Studies showed that the pipeline would not have a momentous effect on jobs or the environment, but both sides made it into a symbolic test case. The State Department estimated that Keystone would support 42,000 temporary jobs for two years — about 3,900 of them in construction and the rest through indirect support, like food service — but only 35 permanent jobs. Similarly, the government concluded that Keystone’s carbon emissions would equal less than 1 percent of the total greenhouse gas emissions in the United States.
“Keystone has never been a significant issue from an environmental point of view in substance, only in symbol,” said David L. Goldwyn, an energy market analyst and a former head of the State Department’s energy bureau in the Obama administration.
But it was a symbol Mr. Trump found important enough to seize on early in his presidency. He signed an executive memorandum inviting TransCanada “to promptly resubmit its application to the Department of State for a presidential permit” for the pipeline, although the document did not guarantee approval.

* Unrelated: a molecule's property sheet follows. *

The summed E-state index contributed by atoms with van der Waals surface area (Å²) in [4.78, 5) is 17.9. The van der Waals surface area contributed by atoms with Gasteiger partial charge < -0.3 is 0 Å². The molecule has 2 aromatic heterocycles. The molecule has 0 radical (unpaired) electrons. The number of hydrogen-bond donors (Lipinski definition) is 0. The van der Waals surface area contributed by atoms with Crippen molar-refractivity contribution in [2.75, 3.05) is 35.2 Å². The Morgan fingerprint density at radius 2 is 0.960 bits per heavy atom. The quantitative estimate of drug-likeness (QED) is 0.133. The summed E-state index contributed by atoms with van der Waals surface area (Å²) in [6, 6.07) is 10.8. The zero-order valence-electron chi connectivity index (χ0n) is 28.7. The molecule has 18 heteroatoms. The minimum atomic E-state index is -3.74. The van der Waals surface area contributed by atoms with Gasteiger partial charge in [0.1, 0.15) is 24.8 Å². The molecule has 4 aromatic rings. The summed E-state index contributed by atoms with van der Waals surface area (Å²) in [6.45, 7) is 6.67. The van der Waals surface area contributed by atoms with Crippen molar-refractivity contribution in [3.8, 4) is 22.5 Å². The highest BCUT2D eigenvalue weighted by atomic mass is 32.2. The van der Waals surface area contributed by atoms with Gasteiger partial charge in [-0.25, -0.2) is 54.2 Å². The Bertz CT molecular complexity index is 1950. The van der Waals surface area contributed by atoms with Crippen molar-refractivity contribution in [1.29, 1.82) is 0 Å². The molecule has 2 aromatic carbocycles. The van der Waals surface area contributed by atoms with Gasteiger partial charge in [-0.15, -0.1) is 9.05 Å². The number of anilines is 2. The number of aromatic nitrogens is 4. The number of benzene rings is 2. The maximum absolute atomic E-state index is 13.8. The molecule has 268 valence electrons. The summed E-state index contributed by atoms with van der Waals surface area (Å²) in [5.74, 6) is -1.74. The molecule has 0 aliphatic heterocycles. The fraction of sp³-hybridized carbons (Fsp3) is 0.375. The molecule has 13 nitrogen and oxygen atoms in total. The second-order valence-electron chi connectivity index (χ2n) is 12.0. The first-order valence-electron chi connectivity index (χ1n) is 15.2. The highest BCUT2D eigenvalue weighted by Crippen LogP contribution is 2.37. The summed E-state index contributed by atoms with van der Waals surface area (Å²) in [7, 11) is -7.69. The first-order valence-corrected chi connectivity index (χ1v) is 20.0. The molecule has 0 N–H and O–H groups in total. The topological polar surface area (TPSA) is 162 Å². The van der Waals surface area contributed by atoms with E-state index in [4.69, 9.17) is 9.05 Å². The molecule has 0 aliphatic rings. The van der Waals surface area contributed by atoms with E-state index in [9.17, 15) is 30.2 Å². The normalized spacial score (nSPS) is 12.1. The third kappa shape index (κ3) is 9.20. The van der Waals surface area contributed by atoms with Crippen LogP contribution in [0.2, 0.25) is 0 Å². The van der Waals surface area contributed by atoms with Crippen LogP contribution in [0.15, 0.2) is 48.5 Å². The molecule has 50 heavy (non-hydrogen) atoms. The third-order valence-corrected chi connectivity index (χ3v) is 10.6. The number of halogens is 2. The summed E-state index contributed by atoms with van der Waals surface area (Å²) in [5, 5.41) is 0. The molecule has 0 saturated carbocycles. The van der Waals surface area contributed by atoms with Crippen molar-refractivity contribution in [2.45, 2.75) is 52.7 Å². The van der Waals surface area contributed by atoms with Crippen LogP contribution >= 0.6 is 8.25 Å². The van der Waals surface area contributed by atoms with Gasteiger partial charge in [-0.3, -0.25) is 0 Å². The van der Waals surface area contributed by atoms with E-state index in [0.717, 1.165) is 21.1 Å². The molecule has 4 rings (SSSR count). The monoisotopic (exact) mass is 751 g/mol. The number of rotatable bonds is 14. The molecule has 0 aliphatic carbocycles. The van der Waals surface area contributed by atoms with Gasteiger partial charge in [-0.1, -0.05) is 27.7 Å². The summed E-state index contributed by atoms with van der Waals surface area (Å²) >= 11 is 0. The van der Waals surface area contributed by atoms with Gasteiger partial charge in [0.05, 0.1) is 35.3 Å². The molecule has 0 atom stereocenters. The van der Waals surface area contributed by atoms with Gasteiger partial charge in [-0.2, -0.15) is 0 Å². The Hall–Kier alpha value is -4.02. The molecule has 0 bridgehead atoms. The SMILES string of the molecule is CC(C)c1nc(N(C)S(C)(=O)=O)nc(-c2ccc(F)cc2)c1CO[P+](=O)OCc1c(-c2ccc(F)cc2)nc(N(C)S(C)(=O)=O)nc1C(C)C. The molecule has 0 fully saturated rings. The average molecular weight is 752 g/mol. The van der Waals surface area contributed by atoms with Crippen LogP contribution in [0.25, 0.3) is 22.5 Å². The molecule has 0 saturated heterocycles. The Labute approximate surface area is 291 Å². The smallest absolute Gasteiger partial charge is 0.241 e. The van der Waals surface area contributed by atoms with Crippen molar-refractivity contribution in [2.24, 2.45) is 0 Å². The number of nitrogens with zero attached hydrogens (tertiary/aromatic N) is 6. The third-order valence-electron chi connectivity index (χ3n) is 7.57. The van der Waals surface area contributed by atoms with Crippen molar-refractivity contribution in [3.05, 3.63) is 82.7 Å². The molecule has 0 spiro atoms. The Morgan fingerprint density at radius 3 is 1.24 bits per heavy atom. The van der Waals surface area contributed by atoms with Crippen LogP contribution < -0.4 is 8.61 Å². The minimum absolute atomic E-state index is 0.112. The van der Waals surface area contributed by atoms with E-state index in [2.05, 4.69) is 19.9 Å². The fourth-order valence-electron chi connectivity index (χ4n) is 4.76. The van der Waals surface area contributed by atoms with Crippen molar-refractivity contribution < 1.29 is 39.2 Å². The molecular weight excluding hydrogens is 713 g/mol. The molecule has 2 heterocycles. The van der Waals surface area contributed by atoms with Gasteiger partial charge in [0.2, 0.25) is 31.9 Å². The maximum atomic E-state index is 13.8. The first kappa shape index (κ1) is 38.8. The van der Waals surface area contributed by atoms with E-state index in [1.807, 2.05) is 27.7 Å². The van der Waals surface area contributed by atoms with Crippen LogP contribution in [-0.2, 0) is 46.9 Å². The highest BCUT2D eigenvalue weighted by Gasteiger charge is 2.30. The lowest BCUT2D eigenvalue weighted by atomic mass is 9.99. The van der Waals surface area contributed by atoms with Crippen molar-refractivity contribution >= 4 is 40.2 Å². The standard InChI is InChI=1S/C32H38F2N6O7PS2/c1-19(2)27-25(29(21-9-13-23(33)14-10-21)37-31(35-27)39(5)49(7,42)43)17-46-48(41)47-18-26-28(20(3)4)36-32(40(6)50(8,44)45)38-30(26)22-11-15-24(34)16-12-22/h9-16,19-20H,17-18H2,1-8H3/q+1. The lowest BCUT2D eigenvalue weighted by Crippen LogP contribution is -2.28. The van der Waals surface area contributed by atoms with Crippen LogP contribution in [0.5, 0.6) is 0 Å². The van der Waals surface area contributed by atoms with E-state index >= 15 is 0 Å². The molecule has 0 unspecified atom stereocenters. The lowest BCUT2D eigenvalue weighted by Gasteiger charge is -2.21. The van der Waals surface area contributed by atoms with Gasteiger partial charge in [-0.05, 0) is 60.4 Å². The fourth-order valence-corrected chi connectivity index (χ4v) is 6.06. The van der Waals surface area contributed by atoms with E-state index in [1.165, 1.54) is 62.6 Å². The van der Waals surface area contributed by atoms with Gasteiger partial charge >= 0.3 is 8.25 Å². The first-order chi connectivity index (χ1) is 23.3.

The president told reporters he would “renegotiate some of the terms” — including possibly an insistence that the pipeline be built with American steel — but left little doubt that he wanted it approved. “We’ll see if we can get that pipeline built,” he said. “A lot of jobs.”
In a statement, TransCanada accepted his invitation to seek permission again. “We are currently preparing the application and intend to do so,” the company said, vowing that it would create jobs and still protect waterways and other sensitive resources.
The Dakota Access pipeline in North Dakota became the focus of protests when the Standing Rock Sioux Tribe objected to its construction less than a mile from its reservation. The tribe and its allies won victory last month when the Army Corps of Engineers announced that it would look for alternative routes for the $3.7 billion pipeline instead of allowing it to be drilled under a dammed section of the Missouri River.